According to the biography at his Web site (, between 1952 and 1982 when he died, science-fiction author Philip K. Dick wrote thirty-six novels and five collections of short stories. Ironically, after struggling in relative obscurity for much of that time, it was only on the eve of his death that Hollywood discovered him. Now, Hollywood seems determined to mine his fertile material for everything it’s worth. For instance, it was upon a P.K. Dick story that “Blade Runner” (1982) was based, as were “Total Recall” (1990), “Screamers” (1995), “Minority Report” (2002), and the subject of our present discussion, “Impostor” (2002). Obviously, Hollywood honchos know a good thing when they see it, so I’m sure we can expect even more of Dick’s stories dramatized in the future. Let’s hope they succeed better than “Impostor.”

The movie is based on a Dick short story, and therein lies the crux of the problem: too little material for too much screen time. For a better, more-focused treatment of the short story, I suggest you skip down and read my comments in the “Extras” department. In any case, what we have in “Impostor” is primarily a chase. After the first fifteen minutes of introduction, the main character is chased for the remainder of the movie, right up through the final frame. You want a more detailed account? OK, the character gets chased a lot. There’s more running and chasing going on in this film than in “Marathon Man,” “The Running Man,” and “Run Lola Run” put together. I wasn’t so much entertained when it was over as I was tired.

If you’ve seen “Minority Report,” you’ve already seen the basic premise of “Impostor.” Apparently, Dick was big on the idea of the seemingly innocent man accused of a crime he protests he did not commit and the man’s attempts to prove his innocence through the rest of the story. It worked for most of Hitchcock’s films, too, so why not here? The “why not” is easily answered: It’s because “Impostor” gives us no one to care about, nothing of interest to follow, and nowhere to go that we can’t foretell an hour in advance. And this despite the formidable acting presence of Gary Sinise in the title role and the experience of action director Gary Fleder (“Kiss the Girls,” “Things to Do in Denver When You’re Dead”) at the helm.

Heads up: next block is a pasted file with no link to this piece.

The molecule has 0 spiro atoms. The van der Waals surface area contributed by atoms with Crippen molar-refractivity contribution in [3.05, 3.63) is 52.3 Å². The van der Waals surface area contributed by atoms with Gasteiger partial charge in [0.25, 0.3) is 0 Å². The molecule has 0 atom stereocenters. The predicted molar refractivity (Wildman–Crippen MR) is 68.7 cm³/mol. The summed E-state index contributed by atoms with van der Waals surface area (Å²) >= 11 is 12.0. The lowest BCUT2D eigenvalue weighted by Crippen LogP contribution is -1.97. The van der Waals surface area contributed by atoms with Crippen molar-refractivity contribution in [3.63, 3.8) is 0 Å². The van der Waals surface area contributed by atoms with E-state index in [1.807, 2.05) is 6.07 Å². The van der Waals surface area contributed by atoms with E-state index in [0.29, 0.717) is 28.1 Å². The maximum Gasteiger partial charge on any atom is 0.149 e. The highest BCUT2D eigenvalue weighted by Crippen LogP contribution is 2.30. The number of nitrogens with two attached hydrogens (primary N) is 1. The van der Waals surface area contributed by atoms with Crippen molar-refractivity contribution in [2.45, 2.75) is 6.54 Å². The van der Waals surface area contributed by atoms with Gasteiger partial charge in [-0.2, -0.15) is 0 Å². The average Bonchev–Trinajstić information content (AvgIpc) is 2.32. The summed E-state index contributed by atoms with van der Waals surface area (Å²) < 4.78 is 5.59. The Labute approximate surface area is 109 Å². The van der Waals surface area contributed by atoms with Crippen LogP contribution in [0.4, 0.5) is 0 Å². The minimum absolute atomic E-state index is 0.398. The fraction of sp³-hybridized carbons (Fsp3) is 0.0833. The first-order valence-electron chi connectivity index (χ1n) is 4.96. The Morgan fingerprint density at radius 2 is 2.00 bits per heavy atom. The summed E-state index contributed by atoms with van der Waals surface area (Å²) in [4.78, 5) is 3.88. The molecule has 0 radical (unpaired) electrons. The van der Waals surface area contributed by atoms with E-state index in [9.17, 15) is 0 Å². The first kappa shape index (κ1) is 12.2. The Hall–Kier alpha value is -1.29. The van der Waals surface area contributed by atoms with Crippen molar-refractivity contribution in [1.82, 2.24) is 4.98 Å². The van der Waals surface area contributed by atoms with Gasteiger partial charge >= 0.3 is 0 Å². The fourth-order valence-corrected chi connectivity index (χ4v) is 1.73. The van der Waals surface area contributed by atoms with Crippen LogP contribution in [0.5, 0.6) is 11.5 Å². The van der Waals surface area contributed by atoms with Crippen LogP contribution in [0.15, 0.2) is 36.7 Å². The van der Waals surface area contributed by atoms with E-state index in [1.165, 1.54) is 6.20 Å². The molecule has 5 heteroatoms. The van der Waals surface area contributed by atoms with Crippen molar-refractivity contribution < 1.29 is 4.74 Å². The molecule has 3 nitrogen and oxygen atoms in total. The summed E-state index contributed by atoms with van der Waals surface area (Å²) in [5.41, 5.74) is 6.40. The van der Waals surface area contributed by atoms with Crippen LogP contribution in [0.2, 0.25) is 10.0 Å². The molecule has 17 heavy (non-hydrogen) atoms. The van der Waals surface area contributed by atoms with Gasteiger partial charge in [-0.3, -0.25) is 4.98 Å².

So, what’s it about? In the year 2079 the Earth is at war with another planet, Alpha Centauri 1. For protection against Centaurian air raids, all major cities have been covered with shields, domes, that enclose them, or cocoon them is more like it. One of the Centauri’s sneaky tricks is to secretly send cyborgs down to Earth, replicants who look identical to real Earth people, who kill the earthlings and replace them to do their mischief. Sounds a little like Jack Finney’s “The Body Snatchers,” but there’s a catch. One of the replicants is supposed to have already replaced a high-level government scientist, Spencer John Olham (Sinise), and, according to Earth’s Intelligence, the replicant is set to explode in the presence of Earth’s Chancellor. This is news to Spencer John Olham. He’s just quietly walking to work one day in the Defense Lab, minding his own business, when he’s suddenly arrested, strapped down, and about to be torn apart by a machine looking for a bomb implant in his heart! Now, here’s the dilemma for Olham and for the audience: Is he really an alien replicant or has a colossal mistake been made? Olham knows who he is, and it certainly isn’t a robot. But on the other hand, all of the alien replicants have been programmed to believe that they really are who they say they are. Is Olham real or is he Memorex? Shades of “Total Recall” here. Is it a dream or isn’t it?

Olham hasn’t the time to find out at the moment because he’s about to be ripped open. Naturally, like all good heroes, even if they’re nuclear physicists (or maybe especially if they’re nuclear physicists), he escapes a squad of guards, kills a few innocent bystanders in the process, including his best friend, Nelson (Tony Shalhoub), and takes off into the countryside. His job now is to prove who he says he is, who he knows he is. To do this he must make a crucial test on himself, an infallible examination of his humanness, that can only be done at the hospital that his wife, Maya (Madeleine Stowe), conveniently works at. Coincidences pile on coincidences as the movie goes on. I don’t want to give anything more away, but let me warn you the story line is filled not only with coincidences but with plot holes.